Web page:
So there I was, gate crashing (as one does) a fancy dinner for a bunch of lawyers who were in the throes of celebrating a merger of firms with double- and quadruple-barrelled names. It was at a beautiful restaurant with a wine list fit to cripple your wallet, and food good enough to set the most frigid palate aflame with desire.
The blokes were in crisply cut suits to match their crisply cut diction; I was in a weird witchy black skirt, a wildly-printed export-reject chiffon blouse filched from a photography shoot, and black sandals which I had earlier brushed against fresh white paint, acquiring the new international ‘zebra’ look. Phrases like ‘international arbitrage’ and ‘the so-and-so Act’ flew thick and fast. I chipped in with stammered mutterings about freelance writing whenever my face accidentally fell out of my trough into the rarefied corporate air, or when I emerged from the wine glass where I spent most of the evening nose-first, sampling the joys of excellent Californian red, followed by something French and fine.
There are a few simple rules to remember when gate crashing formal dinners with lawyers: don’t wipe your nose on the tablecloth even though you are quite aware that that’s what tablecloths were originally intended for; try and look professional by blinking and nodding a lot until you see stars and feel seasick; don’t drink too much or too fast; if you do, at least refrain from playing footsie with anyone, especially if you have fresh white paint on your sandals; don’t indulge in any natural bodily functions such as burping the national anthem even if that’s your best party trick, because you’re not supposed to admit to having any bodily functions for the duration of the gathering; don’t tell lawyer jokes even though there could not possibly be a better moment for them to shine; don’t talk politics; and if you must talk politics, don’t shout at anyone.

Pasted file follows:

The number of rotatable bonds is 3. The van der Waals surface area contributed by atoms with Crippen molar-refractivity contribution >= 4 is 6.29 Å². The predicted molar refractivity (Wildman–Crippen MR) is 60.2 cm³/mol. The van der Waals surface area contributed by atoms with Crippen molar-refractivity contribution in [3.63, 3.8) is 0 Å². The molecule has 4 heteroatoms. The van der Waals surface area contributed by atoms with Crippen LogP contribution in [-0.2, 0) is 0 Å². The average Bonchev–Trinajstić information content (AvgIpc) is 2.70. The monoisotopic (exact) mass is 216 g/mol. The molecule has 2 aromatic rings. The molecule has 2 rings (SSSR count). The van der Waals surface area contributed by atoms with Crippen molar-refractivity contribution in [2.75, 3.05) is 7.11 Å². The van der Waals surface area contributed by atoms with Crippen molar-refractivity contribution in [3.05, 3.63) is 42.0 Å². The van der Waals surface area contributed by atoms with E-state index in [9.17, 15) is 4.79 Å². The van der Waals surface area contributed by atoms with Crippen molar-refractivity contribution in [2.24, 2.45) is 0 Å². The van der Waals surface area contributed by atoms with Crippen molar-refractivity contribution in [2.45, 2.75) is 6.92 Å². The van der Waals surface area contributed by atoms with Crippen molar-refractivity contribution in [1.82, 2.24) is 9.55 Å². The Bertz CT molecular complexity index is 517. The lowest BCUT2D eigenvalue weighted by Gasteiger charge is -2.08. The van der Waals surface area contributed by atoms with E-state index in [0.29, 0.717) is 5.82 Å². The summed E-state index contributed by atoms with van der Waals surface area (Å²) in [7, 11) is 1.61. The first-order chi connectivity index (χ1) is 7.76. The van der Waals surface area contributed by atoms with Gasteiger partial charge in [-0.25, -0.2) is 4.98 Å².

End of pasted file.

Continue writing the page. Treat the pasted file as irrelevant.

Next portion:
It was all going swimmingly. The evening was full of the tinkling sounds of breaking ice, and I was seeing stars and feeling seasick. I enjoyed talking to a nice Dutch gentleman who jets around the world from case to enormous case. Things were so relaxed and friendly that I was even toying with the idea of attempting some lawyer jokes, and I think I would have, except that I can never remember any jokes when I need them.
We sat down to dinner. And then somebody brought up Gujarat chief minister Narendra Modi, and the whole ticklish question of how much he did or did not have to do with the Godhra riots of 2002. Somebody at the table turned out to working for his defence and somebody else said that he could not be held personally responsible. Other people got exercised on behalf of the other side of the argument.
Somehow, talk that had thus far teetered around on the polite stilettos of weather and the relative hotness of Keira Knightley, suddenly put on hobnailed boots and become a strongly-worded discussion on identity, democracy and state-sponsored violence, and then, between one delicately flavoured dish and another, it had escalated into an all-out shouting match across the table—Indians going at it with both guns blazing and foreigners pitching in with steely, pithy international contributions of their own.
If it hadn’t been for the fact that one person kept steering the conversation back to his ex-girlfriend, I believe that things might have ended badly, with soup on the floor and prawns up people’s noses. But what lawyers do best is argue, and it was actually a stimulating discussion; and at the end of it everyone shook hands with a smile. So to the host, if he’s reading this, thank you for a lovely evening.